Add some filtered water to your orange juice (I don't like the idea of chlorine in my henna mix... it might do strange things. Smearing mud on my head is strange enough. I don't need any help.) -- I start with about 2 cups total liquid and go from there. Pour it in.
Start mixing. It will be all clumpy and weird at first.
Keep mixing. The henna will start sucking up the liquid. You may need to add more water, just don't add too much. You want it to be about the consistency of mashed potatoes. If you add too much, it won't be the end of the world. It will still work fine, it will just be a lot messier.
If there are still a few small lumps, don't worry about it. They will smooth out as it sits. It will look kind of like green pond scum at this point. Why we ladies think this kind of stuff is pampering, I don't know...
Cover your pond scum...er...I mean henna...with plastic wrap and go do something else for about 6-8 hours. It needs that time to fully release the dye. If you aren't going to use it for awhile, you can refrigerate it after 8 hours. If you aren't going to get to it by the next day, you should probably freeze it until you're ready for it.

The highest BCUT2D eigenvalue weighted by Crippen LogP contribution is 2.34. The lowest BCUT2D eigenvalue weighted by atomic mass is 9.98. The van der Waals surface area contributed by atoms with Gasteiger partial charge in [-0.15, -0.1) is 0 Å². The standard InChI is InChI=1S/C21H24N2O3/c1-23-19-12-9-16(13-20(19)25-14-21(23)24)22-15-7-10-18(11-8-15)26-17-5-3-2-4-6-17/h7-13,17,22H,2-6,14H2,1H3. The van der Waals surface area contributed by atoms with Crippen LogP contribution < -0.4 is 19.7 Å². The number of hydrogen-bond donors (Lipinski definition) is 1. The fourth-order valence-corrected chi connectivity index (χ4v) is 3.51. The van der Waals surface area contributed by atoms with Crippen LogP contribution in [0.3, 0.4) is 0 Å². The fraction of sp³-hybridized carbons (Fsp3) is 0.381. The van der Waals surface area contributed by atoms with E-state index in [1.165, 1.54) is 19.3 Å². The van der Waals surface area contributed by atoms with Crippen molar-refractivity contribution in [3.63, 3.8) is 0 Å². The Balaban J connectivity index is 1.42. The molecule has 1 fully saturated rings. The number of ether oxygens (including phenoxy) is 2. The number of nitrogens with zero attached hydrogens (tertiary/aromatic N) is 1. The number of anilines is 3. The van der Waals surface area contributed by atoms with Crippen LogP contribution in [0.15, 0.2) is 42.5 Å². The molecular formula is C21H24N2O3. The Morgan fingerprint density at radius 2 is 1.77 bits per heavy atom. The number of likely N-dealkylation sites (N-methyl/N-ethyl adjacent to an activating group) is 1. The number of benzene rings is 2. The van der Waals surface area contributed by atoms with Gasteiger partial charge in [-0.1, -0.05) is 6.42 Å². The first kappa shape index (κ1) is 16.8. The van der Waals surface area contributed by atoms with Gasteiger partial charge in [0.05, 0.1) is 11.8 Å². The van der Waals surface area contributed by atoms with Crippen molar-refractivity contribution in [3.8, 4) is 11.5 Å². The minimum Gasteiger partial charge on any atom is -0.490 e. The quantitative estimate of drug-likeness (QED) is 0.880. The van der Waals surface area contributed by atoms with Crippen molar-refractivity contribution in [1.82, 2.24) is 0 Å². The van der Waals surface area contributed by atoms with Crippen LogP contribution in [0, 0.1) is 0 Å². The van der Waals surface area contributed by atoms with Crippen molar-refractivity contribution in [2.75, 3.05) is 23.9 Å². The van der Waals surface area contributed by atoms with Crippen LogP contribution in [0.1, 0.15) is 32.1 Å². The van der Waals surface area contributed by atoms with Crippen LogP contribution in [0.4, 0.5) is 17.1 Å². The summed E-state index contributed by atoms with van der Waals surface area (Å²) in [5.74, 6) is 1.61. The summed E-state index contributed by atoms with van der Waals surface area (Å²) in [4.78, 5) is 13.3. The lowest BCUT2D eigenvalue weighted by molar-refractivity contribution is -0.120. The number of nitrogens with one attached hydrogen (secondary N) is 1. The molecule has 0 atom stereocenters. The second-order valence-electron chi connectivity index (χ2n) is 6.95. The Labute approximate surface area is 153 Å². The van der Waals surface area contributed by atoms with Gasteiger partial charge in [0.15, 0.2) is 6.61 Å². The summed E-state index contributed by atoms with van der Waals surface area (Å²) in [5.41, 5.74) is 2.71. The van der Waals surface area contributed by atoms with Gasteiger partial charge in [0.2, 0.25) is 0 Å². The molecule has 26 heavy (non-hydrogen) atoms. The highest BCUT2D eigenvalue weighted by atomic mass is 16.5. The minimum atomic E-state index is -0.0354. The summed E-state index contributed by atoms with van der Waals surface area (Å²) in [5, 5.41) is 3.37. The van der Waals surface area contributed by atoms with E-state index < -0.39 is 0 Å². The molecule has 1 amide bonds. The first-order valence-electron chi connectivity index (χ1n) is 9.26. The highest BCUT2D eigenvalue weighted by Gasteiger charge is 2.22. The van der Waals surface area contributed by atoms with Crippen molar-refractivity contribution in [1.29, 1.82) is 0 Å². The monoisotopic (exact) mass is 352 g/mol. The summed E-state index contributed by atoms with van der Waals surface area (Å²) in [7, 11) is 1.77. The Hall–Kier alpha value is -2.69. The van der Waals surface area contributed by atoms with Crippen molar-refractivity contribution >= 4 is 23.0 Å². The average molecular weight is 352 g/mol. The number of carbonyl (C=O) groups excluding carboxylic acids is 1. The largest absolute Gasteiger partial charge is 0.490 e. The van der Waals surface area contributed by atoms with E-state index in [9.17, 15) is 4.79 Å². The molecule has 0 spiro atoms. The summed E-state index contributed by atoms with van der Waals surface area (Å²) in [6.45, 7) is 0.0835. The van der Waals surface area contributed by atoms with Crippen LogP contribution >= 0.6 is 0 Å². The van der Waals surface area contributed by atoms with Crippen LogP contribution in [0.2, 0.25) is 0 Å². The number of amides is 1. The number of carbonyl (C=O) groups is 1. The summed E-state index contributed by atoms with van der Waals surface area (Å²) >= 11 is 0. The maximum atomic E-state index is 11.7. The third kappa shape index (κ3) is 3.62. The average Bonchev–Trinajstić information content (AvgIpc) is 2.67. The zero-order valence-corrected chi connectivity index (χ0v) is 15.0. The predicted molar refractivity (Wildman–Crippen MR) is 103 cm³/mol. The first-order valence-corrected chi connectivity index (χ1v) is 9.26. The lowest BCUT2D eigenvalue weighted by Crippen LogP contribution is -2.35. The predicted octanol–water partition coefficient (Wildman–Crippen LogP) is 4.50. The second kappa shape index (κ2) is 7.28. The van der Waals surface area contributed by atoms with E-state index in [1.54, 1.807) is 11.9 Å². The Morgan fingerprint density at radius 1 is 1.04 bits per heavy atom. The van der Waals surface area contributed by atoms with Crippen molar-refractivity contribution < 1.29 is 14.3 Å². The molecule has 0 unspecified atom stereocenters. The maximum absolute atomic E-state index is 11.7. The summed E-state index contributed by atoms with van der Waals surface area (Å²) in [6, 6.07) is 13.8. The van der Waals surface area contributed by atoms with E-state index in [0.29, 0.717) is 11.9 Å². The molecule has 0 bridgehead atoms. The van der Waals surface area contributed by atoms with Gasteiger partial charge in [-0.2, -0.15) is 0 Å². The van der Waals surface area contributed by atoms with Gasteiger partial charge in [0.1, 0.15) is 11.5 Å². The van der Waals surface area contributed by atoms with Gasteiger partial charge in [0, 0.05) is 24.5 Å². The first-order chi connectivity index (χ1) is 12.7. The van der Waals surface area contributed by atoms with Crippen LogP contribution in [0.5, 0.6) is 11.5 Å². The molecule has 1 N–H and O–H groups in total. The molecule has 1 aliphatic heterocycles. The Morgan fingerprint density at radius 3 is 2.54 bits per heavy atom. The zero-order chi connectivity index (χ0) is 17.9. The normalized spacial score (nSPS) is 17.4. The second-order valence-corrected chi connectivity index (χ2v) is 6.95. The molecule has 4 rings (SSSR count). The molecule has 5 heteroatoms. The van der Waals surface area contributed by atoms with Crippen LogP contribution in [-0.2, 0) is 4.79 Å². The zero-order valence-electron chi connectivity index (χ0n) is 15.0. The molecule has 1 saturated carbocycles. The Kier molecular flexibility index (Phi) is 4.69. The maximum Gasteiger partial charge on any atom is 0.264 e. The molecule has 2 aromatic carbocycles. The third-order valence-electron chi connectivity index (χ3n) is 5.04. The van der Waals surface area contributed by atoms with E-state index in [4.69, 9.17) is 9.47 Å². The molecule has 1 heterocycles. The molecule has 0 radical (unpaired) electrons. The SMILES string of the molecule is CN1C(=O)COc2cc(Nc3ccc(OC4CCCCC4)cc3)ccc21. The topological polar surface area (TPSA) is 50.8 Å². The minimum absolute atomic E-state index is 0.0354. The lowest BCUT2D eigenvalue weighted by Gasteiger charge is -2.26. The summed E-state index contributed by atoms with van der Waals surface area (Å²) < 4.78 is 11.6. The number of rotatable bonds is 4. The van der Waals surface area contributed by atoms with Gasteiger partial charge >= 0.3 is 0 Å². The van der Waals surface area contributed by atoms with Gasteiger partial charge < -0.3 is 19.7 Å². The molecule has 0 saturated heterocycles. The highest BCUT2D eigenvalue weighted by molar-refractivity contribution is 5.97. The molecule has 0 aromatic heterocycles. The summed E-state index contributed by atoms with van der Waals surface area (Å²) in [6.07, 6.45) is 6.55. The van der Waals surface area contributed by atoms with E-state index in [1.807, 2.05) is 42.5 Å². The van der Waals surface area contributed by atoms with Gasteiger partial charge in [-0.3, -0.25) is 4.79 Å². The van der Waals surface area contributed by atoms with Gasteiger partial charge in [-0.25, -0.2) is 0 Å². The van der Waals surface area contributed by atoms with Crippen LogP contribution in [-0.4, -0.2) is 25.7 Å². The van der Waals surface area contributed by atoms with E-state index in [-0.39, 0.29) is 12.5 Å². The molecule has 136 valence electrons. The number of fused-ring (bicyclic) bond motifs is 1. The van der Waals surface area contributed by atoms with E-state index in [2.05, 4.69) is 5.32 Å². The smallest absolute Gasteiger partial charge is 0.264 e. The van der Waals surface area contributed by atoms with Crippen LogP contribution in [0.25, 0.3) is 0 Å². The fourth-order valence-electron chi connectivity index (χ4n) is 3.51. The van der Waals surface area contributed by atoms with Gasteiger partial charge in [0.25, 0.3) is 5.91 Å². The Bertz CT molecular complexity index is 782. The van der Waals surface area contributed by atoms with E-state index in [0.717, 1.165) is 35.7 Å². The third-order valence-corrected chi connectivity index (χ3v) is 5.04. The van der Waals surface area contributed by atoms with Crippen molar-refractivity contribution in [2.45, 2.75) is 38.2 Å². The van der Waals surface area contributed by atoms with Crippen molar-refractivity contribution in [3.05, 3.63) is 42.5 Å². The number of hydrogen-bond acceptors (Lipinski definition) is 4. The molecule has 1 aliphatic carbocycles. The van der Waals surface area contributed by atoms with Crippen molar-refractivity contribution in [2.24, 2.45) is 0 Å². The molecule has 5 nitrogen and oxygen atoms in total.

Just to warn you, it kind of stinks. Not in a rotting food sort of way. More like a rained-soaked hay sort of way, which I guess is kind of what it is. If it bothers you, you can hop over to my cleaning recipes and get some ideas to make your house smell good.
After 6 hours or so, it will have turned to a lovely shade of brown. If you squint your eyes, cock your head to one side and stand on one foot, it kinda looks like chocolate. Otherwise it just looks like mud.
Now you're ready for the fun part. First, make everyone leave the house. This is private. I affectionately call this my "Day of Ugly." No one should ever see us looking this ugly. Shiny, auburn red hair -- nice. Hair covered in pond scum -- not so nice...
Next, spread some old sheets on the floor, or go outside with a mirror. This is going to get messy. Put on some old clothes and your gloves. (You'll need another pair before this is done.) Take your hair in small sections and start smearing that mud into your hair from roots to ends. I use a hair clip to keep the dry hair out of the way of the part I'm working on. Smear, glop and slime your way all over your head, doing your best to keep it on the hair, and not on the skin. Pay particular attention to your roots if you are going grey or if you have done this before and have growth to cover.